## Description

1. You have two feature vectors x1 =

”

1

1

#

, x2 =

”

−1

1

#

and corresponding labels

d1 = −1, d2 = 1. The linear classifier is sign{x

T

i w} where w =

”

−1

0.5

#

.

a) Find the squared error loss for this classifier.

b) Find the hinge loss for this classifier.

2. You have four data points x1 = 2, x2 = 1.5, x3 = 1/2, x4 = −1/2 and corresponding

labels y1 = 1, y2 = 1, y3 = −1, y4 = −1.

a) Find a maximum margin linear classifier for this data. Hint: Graph the data.

b) Use squared-error loss to train the classifier (with the help of Python). Does this

classifier make any errors?

c) Find a classifier with zero hinge loss. Hint: Use what you’ve learned about hinge

loss, not computation. Does this classifier make any errors?

d) Now suppose x4 = −5. Use squared-error loss to find the classifier (with the help

of Python). Does this classifier make any errors?

e) Can you still find a classifier with zero hinge loss when x4 = −5? Does it make

any errors?

3. Previously, we examined the performance of classifiers trained using the squared error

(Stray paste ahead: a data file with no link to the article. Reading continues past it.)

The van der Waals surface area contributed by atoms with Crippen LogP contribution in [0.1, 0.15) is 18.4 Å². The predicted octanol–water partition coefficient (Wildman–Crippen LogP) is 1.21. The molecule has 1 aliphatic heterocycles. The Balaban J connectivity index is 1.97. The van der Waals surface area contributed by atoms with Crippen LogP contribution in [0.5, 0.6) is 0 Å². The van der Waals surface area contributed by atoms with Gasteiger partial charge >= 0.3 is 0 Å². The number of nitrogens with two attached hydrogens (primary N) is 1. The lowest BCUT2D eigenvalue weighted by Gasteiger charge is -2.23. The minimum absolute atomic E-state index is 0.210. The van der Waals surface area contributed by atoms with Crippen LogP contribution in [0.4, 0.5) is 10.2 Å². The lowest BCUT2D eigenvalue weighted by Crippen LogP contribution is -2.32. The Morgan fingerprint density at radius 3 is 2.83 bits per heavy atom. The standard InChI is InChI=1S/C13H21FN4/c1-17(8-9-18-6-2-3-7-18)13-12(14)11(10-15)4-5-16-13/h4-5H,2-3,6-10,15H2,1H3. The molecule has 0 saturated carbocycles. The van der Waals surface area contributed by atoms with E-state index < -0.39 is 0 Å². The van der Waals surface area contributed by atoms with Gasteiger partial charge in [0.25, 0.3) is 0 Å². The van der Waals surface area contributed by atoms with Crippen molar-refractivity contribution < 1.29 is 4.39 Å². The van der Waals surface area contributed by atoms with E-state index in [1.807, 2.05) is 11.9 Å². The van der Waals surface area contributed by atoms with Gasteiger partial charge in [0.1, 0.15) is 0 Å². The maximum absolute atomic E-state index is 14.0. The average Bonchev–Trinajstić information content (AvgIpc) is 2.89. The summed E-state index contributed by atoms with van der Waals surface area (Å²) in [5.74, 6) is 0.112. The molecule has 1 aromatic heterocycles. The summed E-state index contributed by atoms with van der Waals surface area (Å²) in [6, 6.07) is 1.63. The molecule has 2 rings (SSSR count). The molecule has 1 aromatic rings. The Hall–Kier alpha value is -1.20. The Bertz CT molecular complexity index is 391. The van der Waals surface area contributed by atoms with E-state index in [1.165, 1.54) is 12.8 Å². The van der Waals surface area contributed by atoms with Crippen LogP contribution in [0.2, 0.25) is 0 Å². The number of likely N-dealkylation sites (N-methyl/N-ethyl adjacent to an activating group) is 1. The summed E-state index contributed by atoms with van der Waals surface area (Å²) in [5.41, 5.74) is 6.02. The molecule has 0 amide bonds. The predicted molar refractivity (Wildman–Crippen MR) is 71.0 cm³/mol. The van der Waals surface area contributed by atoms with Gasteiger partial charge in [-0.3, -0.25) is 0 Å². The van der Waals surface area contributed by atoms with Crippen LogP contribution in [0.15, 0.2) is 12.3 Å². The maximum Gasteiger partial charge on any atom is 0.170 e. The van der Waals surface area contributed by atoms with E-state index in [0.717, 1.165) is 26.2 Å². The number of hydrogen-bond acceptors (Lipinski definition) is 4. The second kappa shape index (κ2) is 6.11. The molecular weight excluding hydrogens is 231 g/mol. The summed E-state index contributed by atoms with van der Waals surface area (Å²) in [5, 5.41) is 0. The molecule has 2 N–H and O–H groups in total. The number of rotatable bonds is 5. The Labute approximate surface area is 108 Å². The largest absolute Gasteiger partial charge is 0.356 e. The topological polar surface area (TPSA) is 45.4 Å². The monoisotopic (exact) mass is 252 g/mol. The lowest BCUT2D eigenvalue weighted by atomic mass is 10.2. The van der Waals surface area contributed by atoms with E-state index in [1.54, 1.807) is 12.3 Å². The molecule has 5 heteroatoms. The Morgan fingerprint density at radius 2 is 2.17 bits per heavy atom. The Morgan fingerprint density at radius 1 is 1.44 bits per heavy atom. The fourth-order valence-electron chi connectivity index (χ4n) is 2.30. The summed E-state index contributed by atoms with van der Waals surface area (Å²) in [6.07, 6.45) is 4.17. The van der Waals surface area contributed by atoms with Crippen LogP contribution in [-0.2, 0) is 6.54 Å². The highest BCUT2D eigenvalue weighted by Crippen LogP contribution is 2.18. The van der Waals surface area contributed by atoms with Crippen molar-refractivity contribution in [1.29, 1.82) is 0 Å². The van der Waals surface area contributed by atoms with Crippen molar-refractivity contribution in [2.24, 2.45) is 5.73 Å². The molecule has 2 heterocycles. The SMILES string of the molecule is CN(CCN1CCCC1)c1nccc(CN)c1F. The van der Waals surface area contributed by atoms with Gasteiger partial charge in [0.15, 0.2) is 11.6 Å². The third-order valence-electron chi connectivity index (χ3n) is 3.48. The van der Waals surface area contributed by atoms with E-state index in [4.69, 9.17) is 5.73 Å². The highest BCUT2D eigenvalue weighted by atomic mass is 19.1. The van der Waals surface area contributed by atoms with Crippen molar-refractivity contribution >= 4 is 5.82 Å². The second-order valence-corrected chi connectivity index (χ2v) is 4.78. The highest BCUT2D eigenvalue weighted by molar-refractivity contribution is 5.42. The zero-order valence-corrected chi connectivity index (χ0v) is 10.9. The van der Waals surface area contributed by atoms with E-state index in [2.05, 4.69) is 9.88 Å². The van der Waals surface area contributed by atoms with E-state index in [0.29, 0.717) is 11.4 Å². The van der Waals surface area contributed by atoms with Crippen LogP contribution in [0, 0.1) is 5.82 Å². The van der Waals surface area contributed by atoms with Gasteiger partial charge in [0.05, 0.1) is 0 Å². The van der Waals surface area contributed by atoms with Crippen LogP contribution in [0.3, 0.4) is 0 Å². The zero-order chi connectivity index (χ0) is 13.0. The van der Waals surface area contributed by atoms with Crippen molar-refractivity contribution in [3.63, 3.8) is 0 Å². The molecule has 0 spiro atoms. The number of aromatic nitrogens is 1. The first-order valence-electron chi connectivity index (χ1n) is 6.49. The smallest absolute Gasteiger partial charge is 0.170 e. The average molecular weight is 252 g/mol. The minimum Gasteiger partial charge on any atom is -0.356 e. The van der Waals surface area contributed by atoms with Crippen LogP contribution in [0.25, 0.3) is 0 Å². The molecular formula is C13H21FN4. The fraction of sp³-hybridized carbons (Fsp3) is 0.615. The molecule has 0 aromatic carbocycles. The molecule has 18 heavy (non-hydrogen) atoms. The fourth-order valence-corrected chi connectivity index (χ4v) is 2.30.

loss function (i.e, trained using least squares). This problem uses an off-the-shelf Linear

Support Vector Machine to train a binary linear classifier.

The data set is divided into training and test data sets. In order to represent a decision

boundary that may not pass through the origin, we can consider the feature vector

x

T =

x1 x2 1

.

a) Classifier using off the shelf SVM. Code is provided to train a classifier using

an off the shelf SVM with hinge loss. Run the code to find the linear classifier

weights. Next, uses the weights to predict the class of the test data. How many

classification errors occur?

b) Comment out the code that trains the classifier using the linear SVM, and uncomment the code that train the classifier using least squares (i.e, wopt = (XTX)

−1XT y).

How many errors occur on the test set?

c) Training a classifier using the squared error as a loss function can fail when

correctly labeled data points lie far from the decision boundary. Linear SVMs

trained with hinge loss are not susceptible to the same problem. A new dataset

consisting of the first dataset, plus 1000 (correctly labeled) datapoints at x1 =

0, x2 = 10 is created. What happens to the decision boundary when these new

data points are included in training the linear SVM?

d) How does this compare with the error rate of the linear classifier trained with the

new data points? Why is the such a difference in performance?